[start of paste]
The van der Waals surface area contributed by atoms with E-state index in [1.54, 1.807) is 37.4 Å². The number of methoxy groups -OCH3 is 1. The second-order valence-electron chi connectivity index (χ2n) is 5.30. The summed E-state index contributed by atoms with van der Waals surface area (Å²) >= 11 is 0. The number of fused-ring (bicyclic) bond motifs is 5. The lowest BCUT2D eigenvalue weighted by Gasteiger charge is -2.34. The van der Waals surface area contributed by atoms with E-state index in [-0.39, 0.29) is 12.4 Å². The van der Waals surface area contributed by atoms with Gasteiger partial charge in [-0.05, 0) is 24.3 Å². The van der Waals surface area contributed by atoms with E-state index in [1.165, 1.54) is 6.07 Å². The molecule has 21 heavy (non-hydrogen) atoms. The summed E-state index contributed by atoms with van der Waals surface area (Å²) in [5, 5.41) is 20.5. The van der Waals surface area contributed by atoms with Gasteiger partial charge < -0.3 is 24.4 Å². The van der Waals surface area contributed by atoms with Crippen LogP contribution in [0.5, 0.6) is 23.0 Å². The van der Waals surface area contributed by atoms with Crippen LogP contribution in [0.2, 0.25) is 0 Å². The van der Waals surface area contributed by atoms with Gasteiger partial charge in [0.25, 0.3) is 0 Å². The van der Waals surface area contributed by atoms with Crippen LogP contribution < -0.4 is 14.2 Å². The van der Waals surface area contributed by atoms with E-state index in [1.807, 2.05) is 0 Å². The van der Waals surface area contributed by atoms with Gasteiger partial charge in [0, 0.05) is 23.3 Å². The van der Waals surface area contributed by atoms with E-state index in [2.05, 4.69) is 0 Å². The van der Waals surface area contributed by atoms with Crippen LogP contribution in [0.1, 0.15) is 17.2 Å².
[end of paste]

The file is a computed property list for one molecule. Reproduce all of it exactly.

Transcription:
The van der Waals surface area contributed by atoms with E-state index in [1.54, 1.807) is 37.4 Å². The number of methoxy groups -OCH3 is 1. The second-order valence-electron chi connectivity index (χ2n) is 5.30. The summed E-state index contributed by atoms with van der Waals surface area (Å²) >= 11 is 0. The number of fused-ring (bicyclic) bond motifs is 5. The lowest BCUT2D eigenvalue weighted by Gasteiger charge is -2.34. The van der Waals surface area contributed by atoms with E-state index in [-0.39, 0.29) is 12.4 Å². The van der Waals surface area contributed by atoms with Gasteiger partial charge in [-0.05, 0) is 24.3 Å². The van der Waals surface area contributed by atoms with E-state index in [1.165, 1.54) is 6.07 Å². The molecule has 21 heavy (non-hydrogen) atoms. The summed E-state index contributed by atoms with van der Waals surface area (Å²) in [5, 5.41) is 20.5. The van der Waals surface area contributed by atoms with Gasteiger partial charge < -0.3 is 24.4 Å². The van der Waals surface area contributed by atoms with Crippen LogP contribution in [0.5, 0.6) is 23.0 Å². The van der Waals surface area contributed by atoms with Crippen LogP contribution in [0.2, 0.25) is 0 Å². The van der Waals surface area contributed by atoms with Gasteiger partial charge in [0.25, 0.3) is 0 Å². The van der Waals surface area contributed by atoms with Crippen LogP contribution < -0.4 is 14.2 Å². The van der Waals surface area contributed by atoms with E-state index in [1.807, 2.05) is 0 Å². The van der Waals surface area contributed by atoms with Gasteiger partial charge in [0, 0.05) is 23.3 Å². The van der Waals surface area contributed by atoms with E-state index in [2.05, 4.69) is 0 Å². The van der Waals surface area contributed by atoms with Crippen LogP contribution in [0.1, 0.15) is 17.2 Å².